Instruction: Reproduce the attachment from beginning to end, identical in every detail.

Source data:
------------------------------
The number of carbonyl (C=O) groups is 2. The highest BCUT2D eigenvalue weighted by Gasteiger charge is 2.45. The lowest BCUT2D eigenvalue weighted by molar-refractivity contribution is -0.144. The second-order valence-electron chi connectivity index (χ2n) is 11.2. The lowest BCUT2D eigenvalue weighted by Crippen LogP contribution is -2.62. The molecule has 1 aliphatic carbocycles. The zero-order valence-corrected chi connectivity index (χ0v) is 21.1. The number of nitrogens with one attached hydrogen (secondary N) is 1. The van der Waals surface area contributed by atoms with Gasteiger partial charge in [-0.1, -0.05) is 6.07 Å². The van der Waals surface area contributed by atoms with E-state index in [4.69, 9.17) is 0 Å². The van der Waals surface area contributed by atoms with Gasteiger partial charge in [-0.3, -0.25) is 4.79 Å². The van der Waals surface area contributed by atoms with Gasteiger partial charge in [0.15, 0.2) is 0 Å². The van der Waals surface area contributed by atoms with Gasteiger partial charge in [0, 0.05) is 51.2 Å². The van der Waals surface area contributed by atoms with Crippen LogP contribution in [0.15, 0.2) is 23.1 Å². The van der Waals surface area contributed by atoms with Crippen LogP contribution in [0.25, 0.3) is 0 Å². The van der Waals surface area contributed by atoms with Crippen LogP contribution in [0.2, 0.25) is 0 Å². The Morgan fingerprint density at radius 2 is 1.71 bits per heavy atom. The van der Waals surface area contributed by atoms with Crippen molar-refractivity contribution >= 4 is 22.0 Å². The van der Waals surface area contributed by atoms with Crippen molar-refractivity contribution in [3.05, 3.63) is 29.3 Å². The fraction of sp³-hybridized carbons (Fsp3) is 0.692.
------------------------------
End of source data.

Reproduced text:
The number of carbonyl (C=O) groups is 2. The highest BCUT2D eigenvalue weighted by Gasteiger charge is 2.45. The lowest BCUT2D eigenvalue weighted by molar-refractivity contribution is -0.144. The second-order valence-electron chi connectivity index (χ2n) is 11.2. The lowest BCUT2D eigenvalue weighted by Crippen LogP contribution is -2.62. The molecule has 1 aliphatic carbocycles. The zero-order valence-corrected chi connectivity index (χ0v) is 21.1. The number of nitrogens with one attached hydrogen (secondary N) is 1. The van der Waals surface area contributed by atoms with Gasteiger partial charge in [-0.1, -0.05) is 6.07 Å². The van der Waals surface area contributed by atoms with E-state index in [4.69, 9.17) is 0 Å². The van der Waals surface area contributed by atoms with Gasteiger partial charge in [-0.3, -0.25) is 4.79 Å². The van der Waals surface area contributed by atoms with Gasteiger partial charge in [0.15, 0.2) is 0 Å². The van der Waals surface area contributed by atoms with Gasteiger partial charge in [0, 0.05) is 51.2 Å². The van der Waals surface area contributed by atoms with Crippen LogP contribution in [0.15, 0.2) is 23.1 Å². The van der Waals surface area contributed by atoms with Crippen LogP contribution in [0.25, 0.3) is 0 Å². The van der Waals surface area contributed by atoms with Crippen LogP contribution in [0.2, 0.25) is 0 Å². The Morgan fingerprint density at radius 2 is 1.71 bits per heavy atom. The van der Waals surface area contributed by atoms with Crippen molar-refractivity contribution >= 4 is 22.0 Å². The van der Waals surface area contributed by atoms with Crippen molar-refractivity contribution in [3.05, 3.63) is 29.3 Å². The fraction of sp³-hybridized carbons (Fsp3) is 0.692.